The President of the United States has been named as a co-conspirator to federal crimes. Not by tabloids or besmirched rivals, but in a court of law, as a plea accepted by prosecutors and delivered by previous personal lawyer Michael Cohen. It’s the kind of revelation that many have hoped will be the downfall of Trump, our 21st century Watergate. The inevitable fall from grace we’ve all been waiting for since 2016. But 2018 is a strange time, and the main question floating around the offices of political pundits is ‘does this even matter?’ And the even stranger answer is, ‘not really.’
Donald Trump’s alleged crimes are campaign finance violations. Under US law, the hush money paid to adult film star Stormy Daniels and to purchase Karen McDougal’s story concerning her relationship with the President can be considered campaign donations. There are limits on campaign donations of $2,700 dollars for an individual, a figure far exceeded by the $130,000 and $150,000 paid to Daniels and McDougal respectively. And perhaps most damningly of all, Cohen claimed, under oath, that the payments were made ‘for the principal purpose of influencing the election.’
The ins and outs of campaign finance loopholes can be debated, but to many, the question of whether Trump is guilty or not is largely irrelevant. Why? It is not actually clear whether a sitting president can be indicted for a federal crime while in office (an area of law you’d want to be as ambiguous as possible I’m sure). Additionally, Supreme Court nominee Brett Kavanaugh suggests that he does not believe the President can be indicted while in office, a belief that would be almost sure to tip the court in the President’s favour if Kavanaugh were to be confirmed. This is a fact used to support the argument that his nomination is just another step in a criminal conspiracy to defraud the American people and maintain a hold on power.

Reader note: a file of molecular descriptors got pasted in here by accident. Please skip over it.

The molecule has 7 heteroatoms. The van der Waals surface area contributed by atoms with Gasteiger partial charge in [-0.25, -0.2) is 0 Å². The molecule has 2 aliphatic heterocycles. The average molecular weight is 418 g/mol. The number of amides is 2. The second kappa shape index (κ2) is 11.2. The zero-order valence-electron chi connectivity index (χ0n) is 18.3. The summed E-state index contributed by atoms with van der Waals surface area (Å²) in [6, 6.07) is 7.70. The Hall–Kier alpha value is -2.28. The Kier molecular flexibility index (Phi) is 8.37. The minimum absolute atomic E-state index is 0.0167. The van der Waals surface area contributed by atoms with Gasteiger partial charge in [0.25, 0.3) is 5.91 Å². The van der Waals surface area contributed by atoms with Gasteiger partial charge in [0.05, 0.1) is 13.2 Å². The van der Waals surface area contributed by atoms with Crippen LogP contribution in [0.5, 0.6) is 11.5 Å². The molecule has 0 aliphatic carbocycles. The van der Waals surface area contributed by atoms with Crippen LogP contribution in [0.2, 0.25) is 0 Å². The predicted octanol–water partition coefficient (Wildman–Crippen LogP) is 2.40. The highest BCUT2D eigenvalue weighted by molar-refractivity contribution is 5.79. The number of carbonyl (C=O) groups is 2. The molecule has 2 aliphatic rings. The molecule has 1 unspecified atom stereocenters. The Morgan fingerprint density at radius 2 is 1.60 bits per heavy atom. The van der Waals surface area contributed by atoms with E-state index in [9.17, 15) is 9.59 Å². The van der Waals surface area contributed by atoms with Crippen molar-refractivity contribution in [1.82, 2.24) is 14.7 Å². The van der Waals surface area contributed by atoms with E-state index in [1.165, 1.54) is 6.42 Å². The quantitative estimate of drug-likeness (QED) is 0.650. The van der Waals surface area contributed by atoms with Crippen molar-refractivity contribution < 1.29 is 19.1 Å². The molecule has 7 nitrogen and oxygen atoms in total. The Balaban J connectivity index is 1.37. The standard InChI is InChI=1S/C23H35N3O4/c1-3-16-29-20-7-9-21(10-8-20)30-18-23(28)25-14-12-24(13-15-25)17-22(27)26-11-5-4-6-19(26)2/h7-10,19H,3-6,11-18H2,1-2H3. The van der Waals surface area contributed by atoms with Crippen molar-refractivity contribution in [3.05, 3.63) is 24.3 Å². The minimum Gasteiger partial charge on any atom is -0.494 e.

Therefore, the only way it would be feasibly possible for Mr. Trump to face consequences would be through impeachment proceedings. And that is where things start getting complicated. Despite acting as a substitute for criminal charges, impeachment is a notoriously political proceeding. It is carried out through the Legislative branches of Congress, the House of Representatives and the Senate, rather than through the Judicial branch that one might ordinarily associate with legal matters. To even begin a trial, a resolution of impeachment must be passed with a majority through the House where Republicans currently hold a significant majority. With the extremities of political partisanship feeling more pronounced than ever, it is unthinkable that proceedings could go ahead under the hope that Republicans may vote conscience over party.
So, once again, we’re back at square one. And once more, there’s a twist. In only two months time, Americans will go to the polls for the Midterm elections, with all 435 seats in the House and 35 of 100 Senate seats being contested. And Democrats are expecting some big wins, with Republican strongholds such as Texas seen as within reach. There is a real chance that Democrats could win majorities in both Congress and the Senate. This has been accompanied by real fears from inside the White House that this could bring impeachment proceedings with it.
But underneath all that is another question. Should impeachment be a priority? And despite all the compelling evidence of the President’s wrongdoing, I would argue the obvious answer is ‘no’. As Democrats hurtle towards the midterms, it is clear nobody is winning elections on impeachment. And winning elections needs to be the priority. Not forgetting that even if a ‘blue wave’ were to occur, it would be impossible for Democrats to reach the two-thirds majority needed in the Senate to find the President guilty.
Is there an argument to be made for the symbolic gesture of impeachment proceedings? Sure. But the stronger argument is that Democrats need to do everything they can to win majorities, to prevent the further degradation of democratic institutions and halt some of the President’s most egregious policy decisions. It isn’t the high profile trial of the century that some crave but right now, it’s best they’ve got.
(Image courtesy of Andres Kudacki for The New York Times).